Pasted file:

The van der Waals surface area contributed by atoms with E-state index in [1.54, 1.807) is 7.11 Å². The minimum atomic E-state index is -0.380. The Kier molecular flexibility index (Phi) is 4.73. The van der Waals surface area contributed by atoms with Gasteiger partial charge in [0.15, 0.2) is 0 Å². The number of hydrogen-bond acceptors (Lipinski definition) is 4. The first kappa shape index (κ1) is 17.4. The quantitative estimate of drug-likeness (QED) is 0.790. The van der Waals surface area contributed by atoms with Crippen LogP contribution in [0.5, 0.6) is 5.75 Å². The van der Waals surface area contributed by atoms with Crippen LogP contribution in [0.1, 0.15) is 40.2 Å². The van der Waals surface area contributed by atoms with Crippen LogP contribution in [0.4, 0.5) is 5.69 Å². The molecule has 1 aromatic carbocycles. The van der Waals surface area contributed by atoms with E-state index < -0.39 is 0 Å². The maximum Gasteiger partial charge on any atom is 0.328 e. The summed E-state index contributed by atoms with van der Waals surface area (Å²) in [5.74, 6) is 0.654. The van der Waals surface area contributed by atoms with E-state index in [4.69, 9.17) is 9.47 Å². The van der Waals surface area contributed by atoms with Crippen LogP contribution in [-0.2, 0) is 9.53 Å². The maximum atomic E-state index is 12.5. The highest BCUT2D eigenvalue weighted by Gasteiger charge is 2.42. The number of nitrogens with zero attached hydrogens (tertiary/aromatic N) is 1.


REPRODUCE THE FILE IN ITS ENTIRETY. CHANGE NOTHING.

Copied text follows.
The van der Waals surface area contributed by atoms with E-state index in [1.54, 1.807) is 7.11 Å². The minimum atomic E-state index is -0.380. The Kier molecular flexibility index (Phi) is 4.73. The van der Waals surface area contributed by atoms with Gasteiger partial charge in [0.15, 0.2) is 0 Å². The number of hydrogen-bond acceptors (Lipinski definition) is 4. The first kappa shape index (κ1) is 17.4. The quantitative estimate of drug-likeness (QED) is 0.790. The van der Waals surface area contributed by atoms with Crippen LogP contribution in [0.5, 0.6) is 5.75 Å². The van der Waals surface area contributed by atoms with Crippen LogP contribution in [0.1, 0.15) is 40.2 Å². The van der Waals surface area contributed by atoms with Crippen LogP contribution in [0.4, 0.5) is 5.69 Å². The molecule has 1 aromatic carbocycles. The van der Waals surface area contributed by atoms with E-state index < -0.39 is 0 Å². The maximum Gasteiger partial charge on any atom is 0.328 e. The summed E-state index contributed by atoms with van der Waals surface area (Å²) in [5.74, 6) is 0.654. The van der Waals surface area contributed by atoms with E-state index in [4.69, 9.17) is 9.47 Å². The van der Waals surface area contributed by atoms with Crippen LogP contribution in [-0.2, 0) is 9.53 Å². The maximum atomic E-state index is 12.5. The highest BCUT2D eigenvalue weighted by Gasteiger charge is 2.42. The number of nitrogens with zero attached hydrogens (tertiary/aromatic N) is 1.